To All Telecommunications Services Provider Clients-
On September 21, 2009, the Iowa Utilities Board (“IUB” or “Board”) issued a decision in response to Qwest Communications Corporation‘s (“QCC”) February 2007 complaint against several Local Exchange Carriers (“LECs”), seeking credits for unlawful assessments of switched access charges. In its complaint, QCC alleged that the LECs engaged in a practice known as “traffic pumping,” which increased the access rates it owed well above the LECs‘ legitimate cost of providing access. AT&T and Sprint intervened in the case, also seeking refunds for excessive access charges. The IUB held that the LECs violated the terms and conditions of their intrastate tariffs and ordered the companies to issue refunds or credits to QCC, AT&T and Sprint (collectively “the IXCs”).
Traffic pumping occurs where a LEC, usually a rural carrier with higher access rates, enters into an agreement with a free calling service company (“FCSC”) to stimulate access traffic. The FCSC provides the carrier with equipment that the LEC installs in its central office. Thereafter, the carrier assigns large blocks of telephone numbers to the FCSC, which the FCSC advertises as available for free services such as conference calls, chat rooms, podcasts or voicemail, substantially increasing the traffic to these numbers. Interexchange carriers (“IXCs”) must deliver calls to these numbers to the LEC. The LEC bills the IXCs for the traffic at the high rate and then shares a portion of the receipts with the cooperating FCSCs.
The IUB explained that, under the LECs‘ tariffs, switched access charges apply only to calls terminated to an end user at the end user‘s premises in the LEC‘s certified local exchange area. The FCSCs failed to qualify as end users because they did not subscribe to services offered in the LECs‘ tariffs. The IUB noted that during most of the relevant period, none of the LECs billed the FCSCs for local exchange or access service. Rather, the FCSCs functioned as the LECs‘ business partners because they shared both profits (in the form of access revenues to the LECs) and losses (in the form of unpaid access charges billed to IXCs).
The IUB further concluded that the calls terminated to the LECs‘ premises or to equipment owned or controlled by the LECs, rather than by the FCSCs, and therefore, did not terminate to end-user premises. The IUB added that some portion of the calls ultimately terminated outside of the LECs‘ certified local exchange areas, further demonstrating that the calls were not subject to intrastate access charges. Finally, the IUB noted that several of the LECs had engaged in what it called traffic laundering in violation of their tariffs by transferring access billings to affiliates located in another exchange.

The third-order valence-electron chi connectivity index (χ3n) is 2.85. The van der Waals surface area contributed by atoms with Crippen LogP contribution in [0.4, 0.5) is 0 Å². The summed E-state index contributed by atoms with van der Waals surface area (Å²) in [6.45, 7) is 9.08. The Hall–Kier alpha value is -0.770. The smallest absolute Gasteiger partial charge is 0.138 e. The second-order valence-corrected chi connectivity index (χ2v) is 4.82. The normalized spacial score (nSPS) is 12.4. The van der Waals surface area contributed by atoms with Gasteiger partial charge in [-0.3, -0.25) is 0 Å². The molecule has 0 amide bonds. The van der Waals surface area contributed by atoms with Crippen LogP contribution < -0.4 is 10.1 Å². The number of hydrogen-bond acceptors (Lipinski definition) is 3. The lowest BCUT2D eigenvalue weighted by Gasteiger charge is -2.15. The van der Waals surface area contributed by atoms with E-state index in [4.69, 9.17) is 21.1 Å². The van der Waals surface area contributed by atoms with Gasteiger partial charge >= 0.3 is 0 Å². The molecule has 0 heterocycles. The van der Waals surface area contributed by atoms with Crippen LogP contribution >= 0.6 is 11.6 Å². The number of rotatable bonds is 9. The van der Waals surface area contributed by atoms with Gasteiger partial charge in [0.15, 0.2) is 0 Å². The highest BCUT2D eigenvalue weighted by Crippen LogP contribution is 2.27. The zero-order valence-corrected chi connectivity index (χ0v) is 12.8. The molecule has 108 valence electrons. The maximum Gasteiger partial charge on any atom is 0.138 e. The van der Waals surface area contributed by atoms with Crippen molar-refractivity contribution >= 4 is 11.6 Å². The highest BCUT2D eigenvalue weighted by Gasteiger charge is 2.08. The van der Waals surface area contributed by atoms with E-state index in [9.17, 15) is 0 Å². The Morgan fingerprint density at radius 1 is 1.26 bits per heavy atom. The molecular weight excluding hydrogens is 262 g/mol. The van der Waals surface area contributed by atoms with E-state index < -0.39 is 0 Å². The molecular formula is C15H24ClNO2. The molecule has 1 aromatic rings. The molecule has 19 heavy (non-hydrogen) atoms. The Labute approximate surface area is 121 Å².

Therefore, the IUB held that switched access charges did not apply to the calls at issue, and directed the LECs to provide refunds or credits to the IXCs. Because several LECs backdated contracts and invoices, the IUB could not determine the precise amount of credits owed. Thus, the Board requested that the IXCs submit calculations of the amount of improper intrastate access charges billed by the LECs. While the Board expressed disapproval for the IXCs‘ “self-help” methods of withholding payment for the disputed access charges, it rejected the LECs‘ counterclaims that they were entitled to compensation for the IXCs‘ actions. Likewise, the IUB refused to order Sprint to compensate the LECs for its blocking of allegedly unlawful calls, but demanded that the company cease the practice.
The Iowa case is not the only instance of traffic pumping gaining attention among regulators. The IUB has already proposed amendments to its rules to prohibit LECs from billing access charges for a High Volume Access Service. IXCs in South Dakota recently filed complaints similar to QCC‘s compliant before the IUB. Several matters related to the practice also remain pending with the Federal Communications Commission (“FCC”). In particular, rural LECs are actively lobbying the FCC to address the issue, many arguing that, while they believe traffic pumping is legal, the current nebulous state of the law is worse than definitive regulations barring the practice.
AT&T and other large IXCs are also involved in the debate. For example, in September, AT&T urged the FCC to stop Google‘s alleged systematic blocking of telephone calls from Google Voice consumers to certain rural communities, asking that the FCC end “patently unlawful traffic pumping schemes.” In 2008 and 2009, AT&T and the Rural Independent Competitive Alliance and Verizon submitted competing proposals to limit the number of terminating minutes qualifying as “rural.” Both proposals remain pending before the FCC.
Large IXCs began targeting traffic pumping and the LECs that practice it several years ago in an effort to reduce their access costs. The practice is now gaining substantial attention from regulators at the federal and state level. Thus, traffic pumping may soon become unlawful or otherwise subject to restrictions and monitoring by state public utilities commissions, the FCC or both. Clients are encouraged to monitor the proceedings pending at the FCC and in the states relating to traffic pumping. In addition, all LECs should review their access charge practices to ensure that they only assess access charges in accordance with the terms of their tariffs and do not engage in unreasonable revenue sharing arrangements with their customers.
Clients with questions about this Advisory or who are interested in participating in any pending matter before the FCC should contact Jonathan S. Marashlian at email@example.com or (703) 714-1313.